30. ^ [9] State Library and Archives of Florida - Florida Photographic Collection, College Hall at the West Florida Seminary c. 1898. Archives metadata: Constructed in 1891. Replaced by Westcott in 1909. Retrieved on 4-29-2007.
  31. ^ [10] Text adapted from _Historic Gainesville, A Tour Guide to the Past_, Ben Pickard, ed., Historic Gainesville, Inc., Gainesville, FL, 1991, 48 pp. Copyright by Historic Gainesville, Inc. Retrieved on 4-29-2007.
  32. ^ [11] State Library and Archives of Florida - Florida Photographic Collection, West Florida Seminary Cadets, published c. 187-. Archive metadata: West Florida Seminary cadets taking a break Retrieved on 4-29-2007
  33. ^ "Valentine Mason Johnson - pugknows.com". Retrieved 2008-12-22. 
  34. ^ "State Library and Archives of Florida, The Florida Memory Project - Timeline". 1865. Retrieved 2009-08-26. 
  35. ^ The other three programs are: the Virginia Military Institute (VMI) for the Battle of New Market, The Citadel for the defense of Charleston and other engagements, and The University of Mississippi for the defense of Vicksburg.
  36. ^ a b c Bush, George Gary (1889). History of Education in Florida. Washington: Government Printing Office. pp. 46–47. Retrieved July 19, 2010. 
  37. ^ a b Constitutional Convention, Florida (June 9, 1885). Journal of the Proceedings of the Constitutional Convention of the State of Florida, p. 21. Harvard College Library. Retrieved July 19, 2010. 
  38. ^ a b c d Armstrong, Orland Kay (c. 1928). "The Life and Work of Dr. A. A. Murphree, p. 40". Retrieved July 19, 2010. 
  39. ^ Dodd, History of West Florida State Seminary, p.82
  40. ^ [12] History of Florida State University, Office of the Dean of the Faculties, September 5, 2001 - "The following quote from the 1903 Florida State College Catalogue adds an interesting footnote to this period: In 1883 the institution, now long officially known as the West Florida Seminary, was organized by the Board of Education as The Literary College of the University of Florida. Owing to lack of means for the support of this more ambitious project, and also owing to the fact that soon thereafter schools for technical training were established, this association soon dissolved. It remains to be remarked, however, that the legislative act passed in 1885, bestowing upon the institution the title of the University of Florida, has never been repealed. The more pretentious name is not assumed by the college owing to the fact that it does not wish to misrepresent its resources and purposes." Retrieved July 19, 2010.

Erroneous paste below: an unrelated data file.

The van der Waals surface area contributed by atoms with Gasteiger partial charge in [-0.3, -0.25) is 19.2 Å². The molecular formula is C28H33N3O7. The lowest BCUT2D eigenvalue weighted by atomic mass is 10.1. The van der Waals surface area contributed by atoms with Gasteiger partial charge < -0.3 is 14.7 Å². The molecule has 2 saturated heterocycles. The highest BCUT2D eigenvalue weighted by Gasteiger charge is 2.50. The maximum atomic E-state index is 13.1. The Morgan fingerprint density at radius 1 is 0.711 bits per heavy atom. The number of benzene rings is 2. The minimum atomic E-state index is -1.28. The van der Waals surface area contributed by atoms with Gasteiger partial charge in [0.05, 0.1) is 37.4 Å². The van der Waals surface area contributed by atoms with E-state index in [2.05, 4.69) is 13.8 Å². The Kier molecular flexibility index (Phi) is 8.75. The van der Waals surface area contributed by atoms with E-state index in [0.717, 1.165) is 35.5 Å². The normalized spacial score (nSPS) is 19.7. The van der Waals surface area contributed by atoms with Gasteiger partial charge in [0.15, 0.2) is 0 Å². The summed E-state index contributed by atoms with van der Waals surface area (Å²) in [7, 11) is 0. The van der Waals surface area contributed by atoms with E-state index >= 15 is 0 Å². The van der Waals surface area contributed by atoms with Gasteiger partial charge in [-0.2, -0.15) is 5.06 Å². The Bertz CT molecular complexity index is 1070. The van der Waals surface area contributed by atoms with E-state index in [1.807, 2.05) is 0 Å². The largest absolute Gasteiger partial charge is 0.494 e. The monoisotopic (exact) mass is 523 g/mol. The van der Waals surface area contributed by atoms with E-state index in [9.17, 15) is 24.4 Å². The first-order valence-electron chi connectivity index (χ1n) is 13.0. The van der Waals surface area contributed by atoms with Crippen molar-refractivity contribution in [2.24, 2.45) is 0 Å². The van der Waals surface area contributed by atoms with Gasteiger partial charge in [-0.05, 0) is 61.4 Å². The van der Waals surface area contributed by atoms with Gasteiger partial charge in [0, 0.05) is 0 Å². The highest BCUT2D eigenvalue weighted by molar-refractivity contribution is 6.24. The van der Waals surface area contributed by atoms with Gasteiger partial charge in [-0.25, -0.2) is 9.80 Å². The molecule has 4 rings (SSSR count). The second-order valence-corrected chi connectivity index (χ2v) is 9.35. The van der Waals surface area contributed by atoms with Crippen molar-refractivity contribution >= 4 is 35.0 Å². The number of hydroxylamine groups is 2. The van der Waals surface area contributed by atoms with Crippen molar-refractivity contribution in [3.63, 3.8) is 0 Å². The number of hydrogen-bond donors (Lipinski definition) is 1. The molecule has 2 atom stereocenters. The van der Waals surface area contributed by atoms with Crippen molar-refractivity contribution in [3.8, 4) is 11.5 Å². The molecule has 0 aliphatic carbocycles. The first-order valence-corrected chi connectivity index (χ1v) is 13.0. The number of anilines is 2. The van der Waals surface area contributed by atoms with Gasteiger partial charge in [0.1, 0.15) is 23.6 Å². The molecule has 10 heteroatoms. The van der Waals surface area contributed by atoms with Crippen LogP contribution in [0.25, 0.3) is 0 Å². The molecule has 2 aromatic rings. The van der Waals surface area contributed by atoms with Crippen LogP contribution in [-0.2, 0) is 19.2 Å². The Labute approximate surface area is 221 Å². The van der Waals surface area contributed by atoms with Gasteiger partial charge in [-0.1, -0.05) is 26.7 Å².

41. ^ a b c "About Florida State - History". Office of University Communications. September 23, 2009. Retrieved July 19, 2010. 
  42. ^ [13] State Library and Archives of Florida - Florida Photographic Collection, Westcott Building at the Florida State College for Women, published 193-. Archives metadata: Fountain and Westcott Building at Florida State College for Women. Retrieved on 4-29-2007.
  43. ^ [14] Shira Birnbaum, "Making Southern belles in progressive era Florida: Gender in the formal and hidden curriculum of the Florida Female College", p. 7, Frontiers: A Journal of Women Studies, Vol. 16, No. 2/3, Gender, Nations, and Nationalisms (1996), pp. 218-246 doi:10.2307/3346809 Retrieved on 7-02-2007.
  44. ^ [15] Shira Birnbaum, "Making Southern belles in progressive era Florida: Gender in the formal and hidden curriculum of the Florida Female College", p. 8, Frontiers: A Journal of Women Studies, Vol. 16, No. 2/3, Gender, Nations, and Nationalisms (1996), pp. 218-246 doi:10.2307/3346809 Retrieved on 7-02-2007.
  45. ^ [16] Florida State University - Campus Map Retrieved on 7-02-2007.
  46. ^ [17] Florida State University - Women and Science at FSU Retrieved on 7-02-2007.
  47. ^ "Florida Board of Governors SUS Headcount Enrollment - 1905-Present". Retrieved 2009-05-18. 
  48. ^ [18] Florida State University Libraries Special Collections Department, Inventory of the Florida State College for Women Surveys and Reports (MSS2003003), Biographical/Historical Notes. Created by Amy McDonald. Copyright Florida State University Libraries, 2004 Retrieved on 4-30-2007.